Women Representation in the Military: The Case of the South African National Defence Force, Limpopo Province

  • Knightingale Lulu Mmakola Department of Sociology and Anthropology, University of Limpopo, South Africa
  • Sello Levy Sithole School of Social Sciences, University of Limpopo, South Africa
Keywords: Women; Military; Combat; Gender Mainstreaming; Feminist Qualitative Methodology


Promoting gender equality and women empowerment is a long standing item on the development agenda nationally and internationally. It is also item number five of the 2030 millennium development goals; gender equality, ending all discrimination against women and girls is not only a basic right but a human right. Research has proven that empowering women and girls helps economic growth and development. Empowering women is necessary for women’s enhancement in society and the workplace, the military is no exception. This paper argues on the gender mainstreaming policies in the South African National Defence Force (SANDF) and whether they are adequately implemented to ensure equal representation of women in all military ranks including combat. The researchers used Liberal Feminist Theory (LFT), which advocates for women’s right to be seen and acknowledged as human rights. The researchers employed a feminist qualitative research methodology and exploratory design. Snowballing sampling technique was used to select participants in the SANDF military air-force base in Hoedspruit, Limpopo and saturation was reached after the fifteenth participant for in-depth interviews. Data was analysed using Thematic Analysis (TA). Findings in the study revealed that women in the military are of the view that the military is making strides in ensuring an equal representation between men and women, however women view themselves as less represented than their male counterparts, regardless of the policies put in place. Results also revealed that that the lack of representation of women in the military is due to the SANDF not being meant for women. The paper therefore concludes that women are not equally represented to their male counterparts in the military and that there is need for improvement towards this in senior and management positions within the SANDF. The study recommends that the SANDF as a government institution could also create a sense of urgency to all the units in the quest to ensure equal representation of women. Creating a sense of urgency not only will ensure that more women can be part of the military, but will also create an awareness of the necessity for women to join the army.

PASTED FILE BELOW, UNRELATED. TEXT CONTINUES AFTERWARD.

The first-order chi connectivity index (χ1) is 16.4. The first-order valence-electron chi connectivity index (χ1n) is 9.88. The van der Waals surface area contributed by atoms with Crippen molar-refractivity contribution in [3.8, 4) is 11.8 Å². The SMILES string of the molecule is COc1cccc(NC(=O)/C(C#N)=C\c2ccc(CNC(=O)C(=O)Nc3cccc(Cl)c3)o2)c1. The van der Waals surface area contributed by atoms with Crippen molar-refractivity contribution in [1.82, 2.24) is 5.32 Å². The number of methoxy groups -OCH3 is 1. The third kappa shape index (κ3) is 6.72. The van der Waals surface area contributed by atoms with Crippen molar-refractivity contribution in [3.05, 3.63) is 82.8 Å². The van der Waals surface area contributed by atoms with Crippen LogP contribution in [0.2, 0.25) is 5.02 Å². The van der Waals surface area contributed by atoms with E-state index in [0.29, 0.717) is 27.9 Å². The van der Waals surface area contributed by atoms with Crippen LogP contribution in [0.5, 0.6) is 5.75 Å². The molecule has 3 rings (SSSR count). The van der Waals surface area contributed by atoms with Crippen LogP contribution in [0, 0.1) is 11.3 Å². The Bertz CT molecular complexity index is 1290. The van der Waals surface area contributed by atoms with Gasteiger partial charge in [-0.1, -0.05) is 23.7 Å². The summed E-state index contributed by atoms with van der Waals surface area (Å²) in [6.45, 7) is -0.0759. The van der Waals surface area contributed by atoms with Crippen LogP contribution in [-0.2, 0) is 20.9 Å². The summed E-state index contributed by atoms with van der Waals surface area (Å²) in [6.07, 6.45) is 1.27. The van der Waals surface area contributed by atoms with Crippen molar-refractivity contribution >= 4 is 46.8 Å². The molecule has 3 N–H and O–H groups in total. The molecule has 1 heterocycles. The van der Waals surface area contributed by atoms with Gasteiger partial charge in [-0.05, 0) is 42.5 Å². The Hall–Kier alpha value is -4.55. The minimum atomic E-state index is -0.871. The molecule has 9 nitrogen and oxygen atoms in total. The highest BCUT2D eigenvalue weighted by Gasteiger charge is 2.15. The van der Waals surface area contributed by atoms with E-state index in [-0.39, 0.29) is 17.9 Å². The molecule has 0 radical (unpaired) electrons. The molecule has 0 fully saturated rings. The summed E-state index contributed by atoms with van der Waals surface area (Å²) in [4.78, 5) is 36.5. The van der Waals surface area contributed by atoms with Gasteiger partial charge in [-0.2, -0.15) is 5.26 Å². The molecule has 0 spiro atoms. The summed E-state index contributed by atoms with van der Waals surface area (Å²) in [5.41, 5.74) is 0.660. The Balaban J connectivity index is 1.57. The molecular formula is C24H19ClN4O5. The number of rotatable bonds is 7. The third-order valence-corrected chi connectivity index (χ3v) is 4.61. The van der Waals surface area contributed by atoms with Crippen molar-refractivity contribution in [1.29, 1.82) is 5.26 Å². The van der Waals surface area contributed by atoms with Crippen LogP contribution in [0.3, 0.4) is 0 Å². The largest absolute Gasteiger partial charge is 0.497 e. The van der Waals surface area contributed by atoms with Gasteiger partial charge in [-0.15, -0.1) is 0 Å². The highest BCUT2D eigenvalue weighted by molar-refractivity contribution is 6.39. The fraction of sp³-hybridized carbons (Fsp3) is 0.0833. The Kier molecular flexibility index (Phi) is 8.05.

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How to Cite
Mmakola, K. L., & Sithole, S. L. (2023). Women Representation in the Military: The Case of the South African National Defence Force, Limpopo Province. International Journal of Social Science Research and Review, 6(9), 67-82. https://doi.org/10.47814/ijssrr.v6i9.1593